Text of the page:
Tag Archives: Robert Heinlein

Time Enough for Love

Lazarus Long — née Woodrow Wilson Smith — is a 2,000 year old man. Born in pre-WWI America, he lives to see the proliferation of space travel, the destruction of the nation-state, the colonization of the universe, and the gradual … Continue reading

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Waldo & Magic, Inc.

Arthur C. Clarke, among other things, is famous for a set of axioms known as “Clarke’s Laws.” The most quoted of these is undoubtedly Clarke’s Third Law, which states that “any sufficiently advanced technology is indistinguishable from magic.” This idea … Continue reading

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Farmer In The Sky

Before we begin: I don’t know why I love the “juvenile” Robert Heinlein books so much. They’re a dime-a-dozen at used book stores. I can tear through them in a day, and I know that I should be reading something … Continue reading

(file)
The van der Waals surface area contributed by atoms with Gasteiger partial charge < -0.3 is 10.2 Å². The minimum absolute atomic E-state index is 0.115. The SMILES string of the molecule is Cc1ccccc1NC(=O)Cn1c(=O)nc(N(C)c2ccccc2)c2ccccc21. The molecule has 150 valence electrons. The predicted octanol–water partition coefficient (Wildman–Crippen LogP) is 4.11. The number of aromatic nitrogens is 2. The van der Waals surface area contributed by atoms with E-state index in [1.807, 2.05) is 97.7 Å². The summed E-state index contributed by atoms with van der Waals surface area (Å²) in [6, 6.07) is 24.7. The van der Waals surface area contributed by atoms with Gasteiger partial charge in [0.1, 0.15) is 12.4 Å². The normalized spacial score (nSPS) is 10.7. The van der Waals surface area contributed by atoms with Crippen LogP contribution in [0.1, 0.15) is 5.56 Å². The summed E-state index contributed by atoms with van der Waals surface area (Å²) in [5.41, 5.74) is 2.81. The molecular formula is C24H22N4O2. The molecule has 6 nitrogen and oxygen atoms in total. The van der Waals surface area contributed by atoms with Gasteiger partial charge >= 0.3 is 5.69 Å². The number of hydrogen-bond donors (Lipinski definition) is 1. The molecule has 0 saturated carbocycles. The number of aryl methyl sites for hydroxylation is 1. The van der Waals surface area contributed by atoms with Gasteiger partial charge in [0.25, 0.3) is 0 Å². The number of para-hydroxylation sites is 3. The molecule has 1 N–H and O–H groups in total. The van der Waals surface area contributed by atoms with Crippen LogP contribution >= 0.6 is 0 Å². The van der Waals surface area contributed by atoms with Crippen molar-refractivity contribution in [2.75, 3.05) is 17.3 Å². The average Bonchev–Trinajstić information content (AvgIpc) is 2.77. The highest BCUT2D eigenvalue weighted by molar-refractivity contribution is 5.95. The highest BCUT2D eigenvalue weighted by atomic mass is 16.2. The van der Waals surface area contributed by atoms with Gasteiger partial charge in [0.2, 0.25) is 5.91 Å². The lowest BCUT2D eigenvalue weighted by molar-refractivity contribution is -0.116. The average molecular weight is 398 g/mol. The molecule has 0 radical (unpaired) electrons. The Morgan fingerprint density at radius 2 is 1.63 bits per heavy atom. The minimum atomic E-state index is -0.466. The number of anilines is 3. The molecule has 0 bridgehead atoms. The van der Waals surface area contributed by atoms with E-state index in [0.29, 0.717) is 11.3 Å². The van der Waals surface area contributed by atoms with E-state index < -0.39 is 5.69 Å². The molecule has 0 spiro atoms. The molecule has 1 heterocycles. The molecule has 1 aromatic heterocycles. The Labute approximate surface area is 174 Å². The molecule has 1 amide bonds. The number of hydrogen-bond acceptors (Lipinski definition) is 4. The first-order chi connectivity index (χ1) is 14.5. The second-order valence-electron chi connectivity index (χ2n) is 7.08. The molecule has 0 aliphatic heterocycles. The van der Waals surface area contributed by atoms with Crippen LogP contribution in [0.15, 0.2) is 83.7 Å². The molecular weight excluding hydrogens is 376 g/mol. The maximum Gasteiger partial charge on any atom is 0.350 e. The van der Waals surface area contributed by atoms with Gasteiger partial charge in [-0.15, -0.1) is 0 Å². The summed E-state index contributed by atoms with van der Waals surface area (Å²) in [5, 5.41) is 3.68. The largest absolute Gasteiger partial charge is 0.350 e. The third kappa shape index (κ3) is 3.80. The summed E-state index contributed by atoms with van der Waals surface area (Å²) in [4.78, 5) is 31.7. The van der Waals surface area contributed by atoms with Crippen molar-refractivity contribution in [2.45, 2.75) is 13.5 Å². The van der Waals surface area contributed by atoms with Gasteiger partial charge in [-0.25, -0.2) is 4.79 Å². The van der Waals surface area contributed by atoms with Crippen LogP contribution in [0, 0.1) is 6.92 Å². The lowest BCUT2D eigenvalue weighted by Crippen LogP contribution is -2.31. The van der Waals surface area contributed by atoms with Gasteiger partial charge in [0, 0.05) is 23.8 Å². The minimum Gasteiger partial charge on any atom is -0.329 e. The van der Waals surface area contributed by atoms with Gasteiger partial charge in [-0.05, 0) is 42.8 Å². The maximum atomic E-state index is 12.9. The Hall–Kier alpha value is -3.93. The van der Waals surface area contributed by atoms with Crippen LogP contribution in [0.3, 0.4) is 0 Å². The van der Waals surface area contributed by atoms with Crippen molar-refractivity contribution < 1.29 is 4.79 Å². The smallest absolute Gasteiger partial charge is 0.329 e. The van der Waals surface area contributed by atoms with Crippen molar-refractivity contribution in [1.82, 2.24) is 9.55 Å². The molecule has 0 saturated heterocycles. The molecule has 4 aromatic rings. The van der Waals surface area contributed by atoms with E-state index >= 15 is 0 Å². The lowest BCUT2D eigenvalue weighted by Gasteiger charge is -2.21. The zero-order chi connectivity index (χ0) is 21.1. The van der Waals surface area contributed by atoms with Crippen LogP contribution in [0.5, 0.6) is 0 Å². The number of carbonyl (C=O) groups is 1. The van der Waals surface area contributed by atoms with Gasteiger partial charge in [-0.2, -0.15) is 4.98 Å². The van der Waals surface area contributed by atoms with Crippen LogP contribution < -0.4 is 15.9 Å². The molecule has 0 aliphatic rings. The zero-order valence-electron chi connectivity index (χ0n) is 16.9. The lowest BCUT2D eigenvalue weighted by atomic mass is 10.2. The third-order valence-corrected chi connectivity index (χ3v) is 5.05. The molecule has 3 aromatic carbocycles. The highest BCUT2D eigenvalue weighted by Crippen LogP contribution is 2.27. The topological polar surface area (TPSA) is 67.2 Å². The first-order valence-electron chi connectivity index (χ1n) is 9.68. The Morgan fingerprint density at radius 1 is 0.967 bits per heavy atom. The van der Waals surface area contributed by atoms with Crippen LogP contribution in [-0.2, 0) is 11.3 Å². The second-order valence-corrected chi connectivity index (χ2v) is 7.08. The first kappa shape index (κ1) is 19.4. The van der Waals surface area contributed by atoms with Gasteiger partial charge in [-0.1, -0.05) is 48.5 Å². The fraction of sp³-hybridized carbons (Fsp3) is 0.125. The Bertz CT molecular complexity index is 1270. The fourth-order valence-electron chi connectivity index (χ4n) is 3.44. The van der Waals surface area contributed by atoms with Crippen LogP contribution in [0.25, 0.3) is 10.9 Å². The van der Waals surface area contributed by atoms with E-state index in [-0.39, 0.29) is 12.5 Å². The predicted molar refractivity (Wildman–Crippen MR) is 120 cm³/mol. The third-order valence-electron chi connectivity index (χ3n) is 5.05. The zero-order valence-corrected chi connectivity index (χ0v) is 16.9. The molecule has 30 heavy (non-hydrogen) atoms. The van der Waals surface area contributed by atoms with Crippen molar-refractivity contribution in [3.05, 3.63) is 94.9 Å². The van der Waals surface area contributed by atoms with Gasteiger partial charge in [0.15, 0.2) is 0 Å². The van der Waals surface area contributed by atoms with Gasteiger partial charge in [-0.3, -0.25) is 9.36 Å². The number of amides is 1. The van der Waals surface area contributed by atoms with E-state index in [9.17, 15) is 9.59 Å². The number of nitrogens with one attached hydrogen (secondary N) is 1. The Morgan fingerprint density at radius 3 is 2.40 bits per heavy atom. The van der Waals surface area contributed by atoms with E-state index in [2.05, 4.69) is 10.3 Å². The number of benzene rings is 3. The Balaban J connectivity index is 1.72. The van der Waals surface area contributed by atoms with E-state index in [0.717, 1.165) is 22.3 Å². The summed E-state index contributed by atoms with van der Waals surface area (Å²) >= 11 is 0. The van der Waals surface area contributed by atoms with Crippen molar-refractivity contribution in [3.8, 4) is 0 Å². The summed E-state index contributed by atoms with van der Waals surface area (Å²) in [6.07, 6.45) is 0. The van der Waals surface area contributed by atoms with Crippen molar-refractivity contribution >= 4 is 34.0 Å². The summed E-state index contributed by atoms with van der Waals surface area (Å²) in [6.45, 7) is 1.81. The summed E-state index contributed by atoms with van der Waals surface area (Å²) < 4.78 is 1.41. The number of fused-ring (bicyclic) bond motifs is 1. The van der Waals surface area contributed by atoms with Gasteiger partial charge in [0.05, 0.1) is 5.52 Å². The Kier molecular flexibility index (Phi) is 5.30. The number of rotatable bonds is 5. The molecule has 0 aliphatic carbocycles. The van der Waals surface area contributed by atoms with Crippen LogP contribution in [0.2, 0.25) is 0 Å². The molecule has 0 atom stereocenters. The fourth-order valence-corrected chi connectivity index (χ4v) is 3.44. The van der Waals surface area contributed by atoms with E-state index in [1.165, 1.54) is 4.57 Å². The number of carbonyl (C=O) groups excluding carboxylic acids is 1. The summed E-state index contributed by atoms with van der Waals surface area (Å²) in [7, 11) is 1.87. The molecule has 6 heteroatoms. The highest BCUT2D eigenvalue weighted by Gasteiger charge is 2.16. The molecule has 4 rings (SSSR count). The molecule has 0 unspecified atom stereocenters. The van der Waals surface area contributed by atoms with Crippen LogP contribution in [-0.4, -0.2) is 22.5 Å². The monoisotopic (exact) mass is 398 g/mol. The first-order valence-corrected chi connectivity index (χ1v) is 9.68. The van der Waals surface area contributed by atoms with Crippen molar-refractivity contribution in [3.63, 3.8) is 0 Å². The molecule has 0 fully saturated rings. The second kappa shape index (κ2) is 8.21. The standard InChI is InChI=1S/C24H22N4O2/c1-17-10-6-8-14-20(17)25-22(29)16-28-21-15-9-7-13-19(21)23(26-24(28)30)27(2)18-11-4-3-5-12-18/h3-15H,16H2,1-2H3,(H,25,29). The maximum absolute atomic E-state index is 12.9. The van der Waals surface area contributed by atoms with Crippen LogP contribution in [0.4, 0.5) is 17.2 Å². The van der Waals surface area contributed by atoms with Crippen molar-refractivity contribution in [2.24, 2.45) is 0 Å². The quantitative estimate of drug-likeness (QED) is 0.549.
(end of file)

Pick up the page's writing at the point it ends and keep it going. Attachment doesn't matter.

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Citizen of the Galaxy

Part of Bob Heinlein’s storied “Juvenile” series for Scribner’s, Citizen of the Galaxy is a Grade-A galactic bildungsroman. By virtue of it nominally being a book for kids, it skirts some of the more roguish Heinlein themes (fawning speculation over … Continue reading

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The Puppet Masters

In the opening passage of The Puppet Masters, Robert A. Heinlein asks, “Were they truly intelligent? By themselves, that is? I don’t know and I don’t know how we can ever find out. If they were not truly intelligent, I … Continue reading

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